How to Recover From a Fulkerson Osteotomy

Updated April 17, 2017

A Fulkerson osteotomy -- or patellar stabilisation -- is often performed on patients who have experienced multiple knee dislocations. The procedure is minimally invasive and involves moving the bony attachment of the knee tendon to a more forward positioning. The bony attachment is secured with two screws. This allows for normal movement and the prevention of dislocation. Recovery following a Fulkerson osteotomy involves pain and swelling control along with returning to a normal range of motion and strength. Following your doctor's instructions closely will make for a smooth recovery.

Keep your affected leg elevated. Use two pillows to elevate your entire leg above heart level. This should be done as often as possible during the first few days after surgery.

Wear your knee brace. Your knee brace is designed to protect your knee while your incision heals and your knee becomes stronger. Use your knee brace as directed by your surgeon.

Ice your leg. Use an ice pack or place crushed ice in a plastic zipper bag. Apply over your knee for 20 minutes at a time, no more than three times per day.

Take your pain medication as prescribed. Only take it as often as is necessary. Do not take medication just because the clock says it is time.

Bear weight as you can tolerate it. Don't push past your tolerance, especially for the first four weeks following surgery. Use crutches to aid you with walking.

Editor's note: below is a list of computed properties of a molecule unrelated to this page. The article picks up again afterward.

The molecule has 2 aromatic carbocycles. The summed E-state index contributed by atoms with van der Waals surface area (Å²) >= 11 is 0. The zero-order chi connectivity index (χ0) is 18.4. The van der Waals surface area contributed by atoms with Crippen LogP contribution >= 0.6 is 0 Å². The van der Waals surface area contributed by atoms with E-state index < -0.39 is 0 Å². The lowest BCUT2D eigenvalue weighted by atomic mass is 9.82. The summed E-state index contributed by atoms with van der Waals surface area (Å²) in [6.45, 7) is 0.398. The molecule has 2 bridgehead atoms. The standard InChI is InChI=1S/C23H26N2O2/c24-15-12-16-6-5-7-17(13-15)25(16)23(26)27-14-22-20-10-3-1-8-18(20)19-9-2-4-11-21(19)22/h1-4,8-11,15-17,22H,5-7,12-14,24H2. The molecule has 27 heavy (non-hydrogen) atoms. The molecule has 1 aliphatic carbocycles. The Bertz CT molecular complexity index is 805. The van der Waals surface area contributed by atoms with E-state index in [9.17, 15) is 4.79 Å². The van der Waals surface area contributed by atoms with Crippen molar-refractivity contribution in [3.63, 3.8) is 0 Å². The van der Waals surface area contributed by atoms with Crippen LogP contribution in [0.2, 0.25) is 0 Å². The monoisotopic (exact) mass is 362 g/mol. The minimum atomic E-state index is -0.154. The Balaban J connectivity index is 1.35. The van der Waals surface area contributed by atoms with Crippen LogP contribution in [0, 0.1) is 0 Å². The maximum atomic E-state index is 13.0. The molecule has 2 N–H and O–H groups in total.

Attend physiotherapy when instructed by your doctor. Physiotherapy will focus on quadriceps and hamstring strengthening -- in the early stages -- to help maintain muscle strength. A physical therapist will then work with you on range of motion and flexibility. This will help restore normal function to your knee. Complete exercises as directed by a physical therapist at home.

Return to work and normal activity. Resume your normal lifestyle when you receive clearance from your surgeon.


Keep your surgical dresses dry. Do not bathe, swim or soak your knee until instructed by your doctor. This is normally two to three weeks following your surgery.


If you experience excessive pain, swelling, redness or drainage, contact your physician. Also call your physician if you experience calf pain, foot numbness or leg weakness. These are signs of potential complications or infections.

Things You'll Need

  • Ice
  • Pain medication
  • Crutches
  • Knee brace
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About the Author

Michelle Zehr started writing professionally in 2009. She has written on health, fitness, fashion, interior design, home decorating,sports and finance for several websites. Zehr possesses a Bachelor of Arts in communication from the University of Pittsburgh, a Master of Arts in professional writing from Chatham University and a graduate certificate in health promotion from California University of Pennsylvania.